Is your birthday kid enchanted by the story of Tiana, Prince Naveen and their adventures in the Louisiana bayou? Disney’s The Princess and the Frog has captured many young hearts, and the movie’s rich details make it perfectly adaptable for a birthday party theme.
Here are some ideas for throwing a Princess and the Frog party for kids.
Princess and the Frog Invitations and Decorations
Make kiss-shaped invitations by cutting red construction paper in the shape of lips that fold closed. Seal the kiss with a frog (or other) sticker. Or, send everyone a set of red candy wax lips (compare prices) connected to a royal-looking invitation.
Decorate the party space with green streamers to mimic the foliage of the bayou. Attach leaves cut from green construction paper to the streamers with glue or tape.
You could also use the colors of Mardi Gras—green, purple and gold—in your decorations since a Mardi Gras masquerade ball plays an important role in the movie.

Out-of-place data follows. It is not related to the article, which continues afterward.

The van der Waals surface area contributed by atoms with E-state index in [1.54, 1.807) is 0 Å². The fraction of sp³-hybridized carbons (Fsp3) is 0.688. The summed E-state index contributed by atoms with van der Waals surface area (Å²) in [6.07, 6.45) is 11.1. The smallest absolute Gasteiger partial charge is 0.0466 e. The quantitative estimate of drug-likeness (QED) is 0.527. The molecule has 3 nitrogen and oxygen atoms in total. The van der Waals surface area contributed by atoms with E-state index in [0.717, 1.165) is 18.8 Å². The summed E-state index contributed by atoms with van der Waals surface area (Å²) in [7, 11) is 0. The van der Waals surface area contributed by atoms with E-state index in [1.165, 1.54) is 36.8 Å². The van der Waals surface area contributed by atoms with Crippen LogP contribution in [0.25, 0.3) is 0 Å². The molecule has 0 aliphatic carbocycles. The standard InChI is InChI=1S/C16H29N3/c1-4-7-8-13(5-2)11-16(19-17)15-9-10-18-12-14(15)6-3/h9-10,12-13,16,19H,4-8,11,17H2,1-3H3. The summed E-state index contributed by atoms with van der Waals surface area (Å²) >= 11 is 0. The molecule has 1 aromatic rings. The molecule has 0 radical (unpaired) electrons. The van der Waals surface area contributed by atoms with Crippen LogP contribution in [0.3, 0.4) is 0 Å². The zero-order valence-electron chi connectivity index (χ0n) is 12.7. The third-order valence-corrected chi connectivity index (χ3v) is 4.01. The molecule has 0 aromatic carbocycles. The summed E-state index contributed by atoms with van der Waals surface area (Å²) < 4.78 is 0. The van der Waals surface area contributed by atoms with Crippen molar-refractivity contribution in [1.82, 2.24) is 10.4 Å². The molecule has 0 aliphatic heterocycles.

Also, use green construction paper to make lily pad-shaped placemats and place shallow bowls of water on the table with white flowers floating inside.
If you’re up for a challenge, try drawing the New Orleans city skyline on large pieces of butcher paper and attaching the scene to your walls. You might be able to find a Princess and the Frog coloring book with good, simple images of southern mansions, French Quarter buildings, and trolleys. Use an overhead projector to trace those pictures then have your kids color in your drawings with paint. Don’t forget to draw a building that looks like Tiana’s Place, the restaurant the future princess dreams of opening one day.
Another quick idea to give your home or backyard the bayou look: hang glow sticks or no-flame candles from the ceiling or tree branches. Your child will feel like she's following the fireflies to Mama Odie's house, just like Tiana and Naveen did in the movie.
Food and Cake
Food plays a supporting role in Disney’s Princess and the Frog movie. If you like to cook, you could have a lot of fun re-creating the dishes mentioned in the story.
One of the movie’s first scenes shows Tiana perfecting her family’s recipe for gumbo, which is a great meal to make if you’re feeding a crowd. Children might not like spicy gumbo, though, so tone down the spices to make a mild, kid-friendly version of the popular Louisiana dish.
At different times, the characters in the movie also mention or eat the following foods: